iv) It’s pretty anachronistic to keep drawing invidious comparisons with the Anabaptists, as if today’s Amish (to take one example) are interchangeable with the Münsterites or Zwickau Prophets. The traditional, knee-jerk antagonism towards the Anabaptists is terribly dated. It’s time to move beyond that.
For example, John Murray, although he was a staunch Scots-Presbyterian and founding faculty member of Westminster, reviewed two books by a couple of Anabaptist writers (Wenger, Herschberger). Murray didn’t dismiss them out of hand. He didn’t demonize the authors as Anabaptist hellspawn. Rather, he gave them are respectful hearing, commended the good things they said, and took issue with where they went wrong.
In my opinion, Anabaptism is asking many of the rights questions. It sometimes gives the wrong answers to its own questions. If you want to take old polemical scarecrows down from the attic, I’d suggest, once again, that you pick a fight with someone like Scott Clark.
If push comes to shove, you’d be infinitely better off as an Anabaptist than a Roman Catholic. So odious comparisons don’t work in your favor.
v) I wouldn’t say, without qualification, that Scripture is its own interpreter. Background information (e.g. biblical archeology) is pertinent to the interpretation of Scripture.
vi) It’s not our place to posit an a priori ideal, like unanimity, then select a hermeneutical method to further that end. Unanimity is a psychological state (of the reader). It has nothing to do with the meaning of a text. Our hermeneutical method should concern itself with meaning, not unanimity. With authorial intent, not reader intent.
Whether an interpretation is correct, and whether an interpretation commands general assent, are two distinct and sometimes opposing issues.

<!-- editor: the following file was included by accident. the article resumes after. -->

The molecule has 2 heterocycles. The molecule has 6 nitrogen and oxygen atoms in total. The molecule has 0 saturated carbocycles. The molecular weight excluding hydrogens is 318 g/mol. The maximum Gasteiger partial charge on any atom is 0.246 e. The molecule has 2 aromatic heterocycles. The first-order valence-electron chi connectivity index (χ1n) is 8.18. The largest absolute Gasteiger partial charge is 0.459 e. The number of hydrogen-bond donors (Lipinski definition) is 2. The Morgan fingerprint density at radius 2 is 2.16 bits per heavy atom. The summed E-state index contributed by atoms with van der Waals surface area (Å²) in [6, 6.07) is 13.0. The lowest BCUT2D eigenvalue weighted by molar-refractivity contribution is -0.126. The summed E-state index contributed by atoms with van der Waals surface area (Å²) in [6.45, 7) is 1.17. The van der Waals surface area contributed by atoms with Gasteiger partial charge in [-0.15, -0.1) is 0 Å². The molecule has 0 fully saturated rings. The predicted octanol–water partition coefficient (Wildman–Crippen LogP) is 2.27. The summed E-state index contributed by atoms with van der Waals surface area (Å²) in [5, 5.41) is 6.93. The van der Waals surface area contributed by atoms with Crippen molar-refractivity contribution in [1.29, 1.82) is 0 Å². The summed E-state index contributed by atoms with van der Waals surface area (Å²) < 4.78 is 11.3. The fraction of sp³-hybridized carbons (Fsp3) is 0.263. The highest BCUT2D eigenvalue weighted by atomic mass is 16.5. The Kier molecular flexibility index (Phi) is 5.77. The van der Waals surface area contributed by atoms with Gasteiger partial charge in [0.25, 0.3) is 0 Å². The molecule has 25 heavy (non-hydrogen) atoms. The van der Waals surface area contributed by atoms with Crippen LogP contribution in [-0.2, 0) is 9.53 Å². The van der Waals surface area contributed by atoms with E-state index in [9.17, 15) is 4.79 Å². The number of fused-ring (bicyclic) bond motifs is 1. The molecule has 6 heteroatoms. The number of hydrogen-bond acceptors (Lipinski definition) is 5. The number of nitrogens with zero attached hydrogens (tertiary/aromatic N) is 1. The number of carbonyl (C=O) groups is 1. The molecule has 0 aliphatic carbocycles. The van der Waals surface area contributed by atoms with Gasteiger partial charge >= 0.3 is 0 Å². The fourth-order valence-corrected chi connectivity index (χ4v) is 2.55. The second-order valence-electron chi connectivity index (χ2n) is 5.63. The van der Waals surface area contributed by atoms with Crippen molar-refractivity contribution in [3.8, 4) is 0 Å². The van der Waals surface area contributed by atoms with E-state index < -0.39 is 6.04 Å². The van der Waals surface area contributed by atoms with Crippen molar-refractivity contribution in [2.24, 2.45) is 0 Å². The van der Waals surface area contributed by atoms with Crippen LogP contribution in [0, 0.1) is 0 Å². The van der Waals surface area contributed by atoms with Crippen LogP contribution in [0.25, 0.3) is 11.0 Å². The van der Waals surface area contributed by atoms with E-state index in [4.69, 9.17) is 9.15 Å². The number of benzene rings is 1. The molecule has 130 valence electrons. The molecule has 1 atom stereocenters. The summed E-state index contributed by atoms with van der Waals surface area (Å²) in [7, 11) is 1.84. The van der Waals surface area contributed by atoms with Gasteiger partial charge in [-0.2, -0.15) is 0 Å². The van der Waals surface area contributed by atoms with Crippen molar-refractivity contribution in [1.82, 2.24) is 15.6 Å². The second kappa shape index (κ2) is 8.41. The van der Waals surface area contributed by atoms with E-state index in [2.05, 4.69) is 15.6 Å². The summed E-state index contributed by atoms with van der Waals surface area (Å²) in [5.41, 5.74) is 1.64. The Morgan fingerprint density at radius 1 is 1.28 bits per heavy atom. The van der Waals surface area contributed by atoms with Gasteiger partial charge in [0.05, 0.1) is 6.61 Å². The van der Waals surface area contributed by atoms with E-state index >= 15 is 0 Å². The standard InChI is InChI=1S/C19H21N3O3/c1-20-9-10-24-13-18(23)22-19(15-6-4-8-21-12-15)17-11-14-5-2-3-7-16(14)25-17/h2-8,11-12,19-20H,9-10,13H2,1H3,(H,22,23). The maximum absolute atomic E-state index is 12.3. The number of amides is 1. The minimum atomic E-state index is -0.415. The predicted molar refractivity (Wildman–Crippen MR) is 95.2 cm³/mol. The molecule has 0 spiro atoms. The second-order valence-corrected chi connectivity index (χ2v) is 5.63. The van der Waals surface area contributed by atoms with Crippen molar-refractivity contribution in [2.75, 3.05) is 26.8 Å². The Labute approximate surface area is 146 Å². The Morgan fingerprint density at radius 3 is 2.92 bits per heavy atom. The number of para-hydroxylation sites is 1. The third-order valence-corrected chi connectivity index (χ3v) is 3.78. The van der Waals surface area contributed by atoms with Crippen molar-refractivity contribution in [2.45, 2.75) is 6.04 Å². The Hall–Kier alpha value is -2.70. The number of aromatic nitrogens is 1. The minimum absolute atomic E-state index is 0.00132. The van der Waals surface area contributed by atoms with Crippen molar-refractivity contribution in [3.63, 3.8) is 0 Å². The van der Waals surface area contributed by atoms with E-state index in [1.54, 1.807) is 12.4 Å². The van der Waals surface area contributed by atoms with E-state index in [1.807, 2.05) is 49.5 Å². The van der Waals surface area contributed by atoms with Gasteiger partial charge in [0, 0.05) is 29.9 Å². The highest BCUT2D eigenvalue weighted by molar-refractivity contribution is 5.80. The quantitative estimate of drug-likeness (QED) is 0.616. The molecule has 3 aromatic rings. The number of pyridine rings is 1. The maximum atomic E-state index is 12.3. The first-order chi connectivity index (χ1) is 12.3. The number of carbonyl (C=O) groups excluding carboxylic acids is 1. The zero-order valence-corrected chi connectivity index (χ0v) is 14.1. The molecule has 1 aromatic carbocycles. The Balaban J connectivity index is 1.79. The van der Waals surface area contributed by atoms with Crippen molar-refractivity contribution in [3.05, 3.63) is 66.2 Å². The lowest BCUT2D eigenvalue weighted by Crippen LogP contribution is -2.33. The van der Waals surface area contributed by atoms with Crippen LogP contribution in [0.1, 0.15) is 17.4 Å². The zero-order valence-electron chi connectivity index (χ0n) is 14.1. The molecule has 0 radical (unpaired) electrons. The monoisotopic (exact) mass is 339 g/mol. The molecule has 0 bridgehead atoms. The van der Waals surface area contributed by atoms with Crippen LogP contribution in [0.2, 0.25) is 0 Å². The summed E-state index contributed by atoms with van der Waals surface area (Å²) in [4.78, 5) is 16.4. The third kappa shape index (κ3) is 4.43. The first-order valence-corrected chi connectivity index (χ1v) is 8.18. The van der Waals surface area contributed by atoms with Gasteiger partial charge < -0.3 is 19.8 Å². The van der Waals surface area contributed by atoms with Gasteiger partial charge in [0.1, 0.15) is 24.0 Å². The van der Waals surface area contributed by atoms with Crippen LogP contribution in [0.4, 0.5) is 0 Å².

The way in which Jesus and the Apostles construe Messianic prophecy didn’t command the general assent of their Jewish audience. Many Jews repudiated the Messianic claims of Jesus. Does the absence of general assent somehow disprove dominical and apostolic exegesis?
vii) A correct interpretation can be divisive. Unanimity is no index to true interpretation. The preaching of Jesus and the Apostles was very divisive. And they were preaching from the OT scriptures.
viii) If some people willfully misinterpret the Bible, that also serves the purposes of Scripture, for Scripture is—among other things—a standard of judgment.
ix) ”Who should interpret Scripture?” That’s a simplistic question. Some people are more competent than others. We don’t deny that God has given teachers to the church. But when, say, an evangelical commentator interprets the Bible, he appeals to reason and evidence—not his own authority. It should be possible for an intelligent layman to see how the commentator arrived at his interpretation, using responsible methods of exegesis.
“For me the real issue is SCHISM not “private judgment”;
i) That’s the issue for you because you speak as a Roman Catholic. Since you think the church of Rome is the one true church, then “schism” would be a break with the one true church.
Of course, that merely begs the question in favor of Roman Catholicism. Since a Protestant like me doesn’t share your ecclesiology, I also don’t share your priorities vis-à-vis “schism”.
The church of Rome is simply a local church. Because it was situated in the capital of the Western Roman Empire, because it resorted to fraud (e.g. the False Decretals), and because the papacy was aligned with the crown, it rose to the top of the heap. But those are hardly criteria for the true church. To the contrary, they expose the worldly paternity of the Roman Catholic church.
ii) Do people sometimes leave a church for the wrong reasons? Yes. Do people sometimes start a new church for the wrong reasons? Yes.
iii) But it would be a sin not to break with certain corrupt denominations—like the church of Rome.
The Catholic church is a schismatic church. Through it’s unscriptural theology and corrupt morality, it broke with the true church, instituted by Jesus Christ.
“I exercise “private judgment” on a regular basis, putting certain limits on its use by always stopping short of SCHISM.”
I also believe in putting “certain limits” on private judgment. It’s not an autonomous principle. Private judgment must employ sound hermeneutical methods (e.g. the grammatico-historical method).
That’s why I believe in limiting the private judgment of popes, bishops, and church fathers.
The real issue is fidelity to the word of God.